TECH TALK: South Korea’s IT839: The Plan

South Koreas IT839 strategy comprises 8 services, 3 infrastructures and 9 new growth engines. Under the value chain, the introduction of 8 new services will prompt investment into the building of 3 essential networks. And these networks will pave the way for the 9 new sectors to grow fast, creating synergic effects.

8 Services

1. Wi-Bro Service: The Wireless Broadband Service is a portable Internet service that provides a high-speed wireless Internet connection anytime anywhere, whether you are on the move or at a standstill.

2. DMB Service: The Digital Multimedia Broadcasting service is a mobile multimedia broadcasting service that provides quality audio and video services over handheld devices or in a vehicle.

3. Home Network Service: The home network service refers to a series of future services including consumer electronics control, interactive D-TV, VOD, health care and e-learning that will be provided at home.

4. Telematics Service: Telematics is an in-vehicle multimedia service that offers infortainment as well as information for traffic and emergency rescue operations via location-based, mobile communications networks.

5. RFID based Service: Radio Frequency Identification (RFID) is a sensor technology that identifies information on the product with an RFID tag and gathers information on its surrounding environments.

6. W-CDMA Service: The W-CDMA service is an IMT-2000 service that provides voice, video and high-speed data service in the 2GHz band.

7. Terrestrial Digital TV: The terrestrial digital TV service is a high- quality, multi-functional broadcasting service that provides CD-level audio and definition five to six times higher than analog broadcasting.

8. Internet Telephony (VoIP): The high broadband penetration and improvement in the quality of service on the Internet created VoIP that offers inexpensive phone services.

3 Infrastructures

1. Broadband Convergence Network (BcN): BcN is a next generation network through which multimedia services that integrate telecommunications, broadcasting and the Internet are delivered.

2. Ubiquitous Sensor Network (USN): The USN recognizes and manages information by connecting RFID tags and u-sensors to the Broadband Convergence Network.

3. Next-Generation Internet Protocol (IPv6): The expected depletion of the Internet Protocol version 4 (IPv4) address from 2006 requires a fundamental solution.

New Growth Engines

1. Next-Generation Mobile Communications Devices: Next-generation mobile ommunications is a technology that enables users to have a fast and clear access to multimedia information, while on the move or at a standstill, via mobile and satellite communication networks.

2. Digital TV / Broadcasting Devices: The digital broadcasting service will not only provide high-definition but also intelligent, personalized, realistic and paid services in addition to those converged with telecommunications Bi-directional Digital Multimedia Broadcasting data service technologies are expected to be developed in 2005, tailored information DTV terminals in 2006 and giga-level cable transmission/reception systems in 2007.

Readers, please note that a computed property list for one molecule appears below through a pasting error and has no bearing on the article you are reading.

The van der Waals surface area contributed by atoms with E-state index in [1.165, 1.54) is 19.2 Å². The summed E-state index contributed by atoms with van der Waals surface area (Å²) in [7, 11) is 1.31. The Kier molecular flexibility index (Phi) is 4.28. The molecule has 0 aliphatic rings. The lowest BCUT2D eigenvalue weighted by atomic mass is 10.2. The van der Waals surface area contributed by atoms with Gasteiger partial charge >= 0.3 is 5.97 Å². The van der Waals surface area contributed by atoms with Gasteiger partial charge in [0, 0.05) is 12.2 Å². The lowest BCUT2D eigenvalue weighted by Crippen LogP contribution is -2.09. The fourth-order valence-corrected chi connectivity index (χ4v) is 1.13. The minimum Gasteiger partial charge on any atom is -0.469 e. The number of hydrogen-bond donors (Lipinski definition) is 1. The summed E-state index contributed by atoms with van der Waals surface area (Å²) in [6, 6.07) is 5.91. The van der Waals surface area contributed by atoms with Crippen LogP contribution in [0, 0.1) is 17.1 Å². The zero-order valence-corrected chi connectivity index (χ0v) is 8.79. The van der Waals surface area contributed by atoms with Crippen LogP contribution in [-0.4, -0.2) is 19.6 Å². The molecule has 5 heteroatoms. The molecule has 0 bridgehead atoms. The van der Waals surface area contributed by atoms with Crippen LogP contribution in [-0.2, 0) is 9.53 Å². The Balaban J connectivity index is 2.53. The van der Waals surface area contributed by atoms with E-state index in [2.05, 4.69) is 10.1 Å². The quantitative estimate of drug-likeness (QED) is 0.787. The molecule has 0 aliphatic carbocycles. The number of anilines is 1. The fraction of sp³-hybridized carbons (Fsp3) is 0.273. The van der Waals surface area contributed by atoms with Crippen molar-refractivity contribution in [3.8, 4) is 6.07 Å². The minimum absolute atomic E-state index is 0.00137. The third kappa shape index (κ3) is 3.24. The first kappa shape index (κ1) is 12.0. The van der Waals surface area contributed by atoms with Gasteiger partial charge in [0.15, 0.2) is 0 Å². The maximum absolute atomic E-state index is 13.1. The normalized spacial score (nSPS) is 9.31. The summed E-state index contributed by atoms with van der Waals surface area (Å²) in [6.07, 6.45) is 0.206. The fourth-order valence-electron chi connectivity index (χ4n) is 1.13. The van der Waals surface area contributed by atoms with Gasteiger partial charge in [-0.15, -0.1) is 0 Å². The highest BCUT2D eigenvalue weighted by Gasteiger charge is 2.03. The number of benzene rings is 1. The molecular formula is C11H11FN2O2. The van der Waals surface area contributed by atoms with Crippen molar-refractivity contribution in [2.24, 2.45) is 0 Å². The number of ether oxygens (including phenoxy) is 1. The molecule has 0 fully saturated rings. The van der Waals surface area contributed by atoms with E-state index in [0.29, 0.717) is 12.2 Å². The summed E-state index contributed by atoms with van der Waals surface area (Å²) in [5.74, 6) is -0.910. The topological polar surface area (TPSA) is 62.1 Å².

3. Home Network Devices: Home network devices and software, which consist of home gateways, information home appliances and networking, are basic technologies for consumer service A telecom-broadcasting convergent home server is expected to be developed in 2005 and a telecom-broadcasting-game convergent home server in 2007.

4. IT System-on-Chip (SoC): IT SoC refers to a non-memory integrated circuit which is not only a growth engine itself for the next-generation but also a key that determines the success of IT products.

5. Next-Generation PC: A next-generation PC refers to a key information device that takes the form of cloth, accessories and others and has information processing and networking power. The next-generation PC that integrates sensors and human interface technologies will provide human-centered services with convenience and excellent portability. Prototypes for a wearable PC will be developed in 2005, technology standards established in 2006 and a wearable computer commercialized in 2007.

6. Embedded SW: Embedded SW is software built in information appliances, vehicles, robots, industrial equipment, medical equipment, SoC and so on. Embedded SW provides smart functions such as the HW control, communications, multimedia, Internet and artificial intelligence services. The digital content and SW solution industry will develop real image digital actors for supporting roles in 2005.

7. Digital Contents and Software Solutions: The advent of a digital era increased the importance of digitalized content on culture, education, medicare and other areas of our daily lives Core technologies such as 3D computer graphics, multi-platform geared online game engines and multi-platform e-learning solutions will be developed.

8. Telematics Devices: The telematics industry will develop core technologies that support various in-vehicle multimedia services such as information for traffic and emergency rescue operations, remote auto inspection and the Internet via location-based, mobile communications networks. The telematics industry will develop services that satisfy the demand of those who want to lead an enriching in-vehicle life.

9. Intelligent Service Robot: An IT-based intelligent service robot refers to a Ubiquitous Robotic Companion (URC) that provides necessary services anytime anywhere. Consumers will be able to enjoy various services of the robot at lower costs since the URC will operate by simply adding network functions to the existing robots.

Tomorrow: The Impact